Traverse City Record-Eagle

March 14, 2013

Chef spins yarn, cookies for St. Patrick's Day

Traverse City Record-Eagle

---- — TRAVERSE CITY — It may be blarney, but Tom Sisco swears by the magic of his Shamrock Cookies.

The buttery treats dusted with organic green sugar are created once a year by Lonnie the Leprechaun, said Sisco, kitchen manager for Oryana Natural Foods Market. And the tale of their origin is an integral part of the cookies — and vice versa.

The chef and storyteller will share his original tale — and the cookies, of course — in a free Oryana children’s event at 1 p.m. Saturday. It’s a program he’s been presenting on and off in area schools for the last three decades and brought to Oryana last year.

“I started it 30 years ago when my son was in kindergarten,” said Sisco, who first told the impromptu story at Traverse Heights Elementary after dropping off a batch of cookies to his oldest son’s classroom. “Three kids and two grand-kids later I’m still doing it. The first time it was just a 30-second story about this leprechaun who made cookies. And over the years it has evolved.

“Part of is based on my kids’ experience and, as they were growing, I’ve tried to write them into the story. And my grandkids.”

Besides kindergartners at Traverse Heights, rapt audiences have included second-graders at Silver Lake Elementary, upper elementary students at Leland Public Schools and fourth- and fifth-graders at Cherry Knoll Elementary, where Sisco’s program was so entertaining that one student remembered him as Lonnie the Leprechaun seven years later, after running into him at a local mall.

About 30 kids heard the story at Oryana last year, said store manager Eldon Horner.

“It was really well-received. The kids seemed to like it and it’s kind of a fun little thing to do,” Horner said.

The story’s premise revolves around a “mean, bully of a leprechaun” who uses his magic powers to play “mean, nasty tricks,” Sisco said. Cruel jokes include untying shoes, causing a dog chasing a cat to drag its owner into a thorny hedge and tripping up a roller skater by raising a crack in the sidewalk. Eventually an exasperated King of the Leprechauns strips all but one of Lonnie’s magic powers.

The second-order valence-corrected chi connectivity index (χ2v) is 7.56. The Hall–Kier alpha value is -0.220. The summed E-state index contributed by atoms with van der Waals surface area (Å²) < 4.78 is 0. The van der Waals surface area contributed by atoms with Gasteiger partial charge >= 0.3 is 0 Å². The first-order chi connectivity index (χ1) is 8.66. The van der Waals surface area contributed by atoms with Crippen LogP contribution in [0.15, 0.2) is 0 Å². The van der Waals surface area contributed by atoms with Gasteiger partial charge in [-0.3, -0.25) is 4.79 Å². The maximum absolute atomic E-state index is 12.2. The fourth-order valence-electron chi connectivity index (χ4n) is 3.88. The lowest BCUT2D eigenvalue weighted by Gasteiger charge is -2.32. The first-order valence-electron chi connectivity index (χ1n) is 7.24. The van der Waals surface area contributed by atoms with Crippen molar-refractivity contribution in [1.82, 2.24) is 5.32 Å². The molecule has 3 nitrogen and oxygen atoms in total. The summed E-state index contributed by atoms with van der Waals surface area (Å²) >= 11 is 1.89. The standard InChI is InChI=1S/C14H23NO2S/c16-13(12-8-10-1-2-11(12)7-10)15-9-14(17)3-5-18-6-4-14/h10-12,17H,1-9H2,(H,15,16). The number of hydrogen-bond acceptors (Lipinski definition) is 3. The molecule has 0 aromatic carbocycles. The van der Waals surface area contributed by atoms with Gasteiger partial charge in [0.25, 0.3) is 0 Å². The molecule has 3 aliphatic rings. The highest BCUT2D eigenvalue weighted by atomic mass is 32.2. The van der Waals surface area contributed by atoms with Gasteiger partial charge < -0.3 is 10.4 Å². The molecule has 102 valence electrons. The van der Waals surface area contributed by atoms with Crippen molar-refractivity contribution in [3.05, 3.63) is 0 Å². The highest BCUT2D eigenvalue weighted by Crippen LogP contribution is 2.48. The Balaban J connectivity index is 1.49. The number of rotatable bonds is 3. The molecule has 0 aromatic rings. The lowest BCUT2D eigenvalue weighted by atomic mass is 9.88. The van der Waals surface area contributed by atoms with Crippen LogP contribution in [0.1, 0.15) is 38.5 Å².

“Every St. Patrick’s Day he has to make cookies to make up for all the nasty tricks he’s played,” said Sisco, assuming a lilting Irish brogue. “He wiggles his fingers and jiggles his toes and there’s cookies there. It’s magic, don’t you know.”

Cookies aren’t the only treats the chef whips up in honor of St. Patrick’s Day. He also makes traditional corned beef and cabbage, Irish soda bread (think raisins and caraway seeds for a sweet yet savory taste) and colcannon, a potato dish with onions and cabbage. Sisco said all will be served occasionally this month at Oryana’s hot bar.

Shamrock Stew, a thick, hearty soup made with housemade stock and beef instead of lamb, is on the menu a little more often.

“I came up with the recipe last year. I was just going to do it for March but we got so many requests we do it year-round,” said Sisco, whose great-grandmother was Irish and whose middle name is Riley.

Still, Shamrock Cookies, with their distinctive shape, Irish-green decoration and snickerdoodle-like taste, are one of the grocery’s most anticipated offerings this time of year — especially when served with a story on the side.

“I think the reason kids relate to it is every kid knows someone who has been picked on or played a trick on and they would love to see those tricksters get their comeuppance,” Sisco said. “And that’s basically what happens to Lonnie. It’s a moralistic tale without moralizing.”

Lonnie’s Shamrock Cookies

½ lb. organic butter

¾ lb. organic cane sugar

2 organic eggs

1 t. organic vanilla

1 lb. organic all-purpose flour

½ t. baking soda

½ t. cream of tartar

¼ c. organic green sugar

Preheat oven to 350°. Cream butter and sugar in mixer on low speed. Scrape bowl. Add eggs and vanilla. Mix well and scrape bowl. Mix together flour, baking soda and cream of tartar. Add to bowl and mix on low speed until combined. Cover and chill for one hour.

Roll out dough about ¼ inch thick. Using a shamrock cookie cutter, cut out shapes. Place shapes on cookie sheet, about one inch apart, and sprinkle tops with green sugar. Bake for 10 to 12 minutes, until edges begin to brown. Transfer to a wire rack to cool. Yield: 2 dozen.